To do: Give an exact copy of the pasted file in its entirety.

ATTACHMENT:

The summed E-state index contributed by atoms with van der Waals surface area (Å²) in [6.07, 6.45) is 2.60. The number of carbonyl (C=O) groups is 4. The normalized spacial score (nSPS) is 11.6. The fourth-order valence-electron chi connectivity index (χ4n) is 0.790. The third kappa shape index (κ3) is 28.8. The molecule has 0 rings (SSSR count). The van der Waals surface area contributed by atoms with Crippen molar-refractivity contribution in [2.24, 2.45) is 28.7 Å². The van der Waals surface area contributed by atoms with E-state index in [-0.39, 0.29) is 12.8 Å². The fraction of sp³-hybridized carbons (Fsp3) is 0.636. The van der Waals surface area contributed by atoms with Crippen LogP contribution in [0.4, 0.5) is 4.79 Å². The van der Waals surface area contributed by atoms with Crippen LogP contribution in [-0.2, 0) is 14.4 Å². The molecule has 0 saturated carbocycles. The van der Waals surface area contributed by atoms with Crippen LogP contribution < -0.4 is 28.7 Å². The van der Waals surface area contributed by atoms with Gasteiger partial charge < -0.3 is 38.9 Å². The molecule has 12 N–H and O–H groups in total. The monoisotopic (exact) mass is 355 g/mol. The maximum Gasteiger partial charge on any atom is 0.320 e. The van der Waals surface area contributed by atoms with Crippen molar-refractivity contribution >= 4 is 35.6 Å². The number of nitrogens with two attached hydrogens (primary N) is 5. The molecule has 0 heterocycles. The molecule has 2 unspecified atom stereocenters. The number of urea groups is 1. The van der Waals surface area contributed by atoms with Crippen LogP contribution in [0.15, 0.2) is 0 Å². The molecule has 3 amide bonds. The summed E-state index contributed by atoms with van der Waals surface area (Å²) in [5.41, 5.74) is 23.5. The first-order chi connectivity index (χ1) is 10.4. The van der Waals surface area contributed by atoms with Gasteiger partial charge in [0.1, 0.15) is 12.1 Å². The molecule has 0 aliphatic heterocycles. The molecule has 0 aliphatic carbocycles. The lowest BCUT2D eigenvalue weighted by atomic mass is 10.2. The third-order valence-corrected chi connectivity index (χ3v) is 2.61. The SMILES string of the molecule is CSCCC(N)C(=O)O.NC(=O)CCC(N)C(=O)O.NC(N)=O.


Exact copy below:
The summed E-state index contributed by atoms with van der Waals surface area (Å²) in [6.07, 6.45) is 2.60. The number of carbonyl (C=O) groups is 4. The normalized spacial score (nSPS) is 11.6. The fourth-order valence-electron chi connectivity index (χ4n) is 0.790. The third kappa shape index (κ3) is 28.8. The molecule has 0 rings (SSSR count). The van der Waals surface area contributed by atoms with Crippen molar-refractivity contribution in [2.24, 2.45) is 28.7 Å². The van der Waals surface area contributed by atoms with E-state index in [-0.39, 0.29) is 12.8 Å². The fraction of sp³-hybridized carbons (Fsp3) is 0.636. The van der Waals surface area contributed by atoms with Crippen LogP contribution in [0.4, 0.5) is 4.79 Å². The van der Waals surface area contributed by atoms with Crippen LogP contribution in [-0.2, 0) is 14.4 Å². The molecule has 0 saturated carbocycles. The van der Waals surface area contributed by atoms with Crippen LogP contribution < -0.4 is 28.7 Å². The van der Waals surface area contributed by atoms with Gasteiger partial charge < -0.3 is 38.9 Å². The molecule has 12 N–H and O–H groups in total. The monoisotopic (exact) mass is 355 g/mol. The maximum Gasteiger partial charge on any atom is 0.320 e. The van der Waals surface area contributed by atoms with Crippen molar-refractivity contribution >= 4 is 35.6 Å². The number of nitrogens with two attached hydrogens (primary N) is 5. The molecule has 0 heterocycles. The molecule has 2 unspecified atom stereocenters. The number of urea groups is 1. The van der Waals surface area contributed by atoms with Crippen LogP contribution in [0.15, 0.2) is 0 Å². The molecule has 3 amide bonds. The summed E-state index contributed by atoms with van der Waals surface area (Å²) in [5.41, 5.74) is 23.5. The first-order chi connectivity index (χ1) is 10.4. The van der Waals surface area contributed by atoms with Gasteiger partial charge in [0.1, 0.15) is 12.1 Å². The molecule has 0 aliphatic heterocycles. The molecule has 0 aliphatic carbocycles. The lowest BCUT2D eigenvalue weighted by atomic mass is 10.2. The third-order valence-corrected chi connectivity index (χ3v) is 2.61. The SMILES string of the molecule is CSCCC(N)C(=O)O.NC(=O)CCC(N)C(=O)O.NC(N)=O.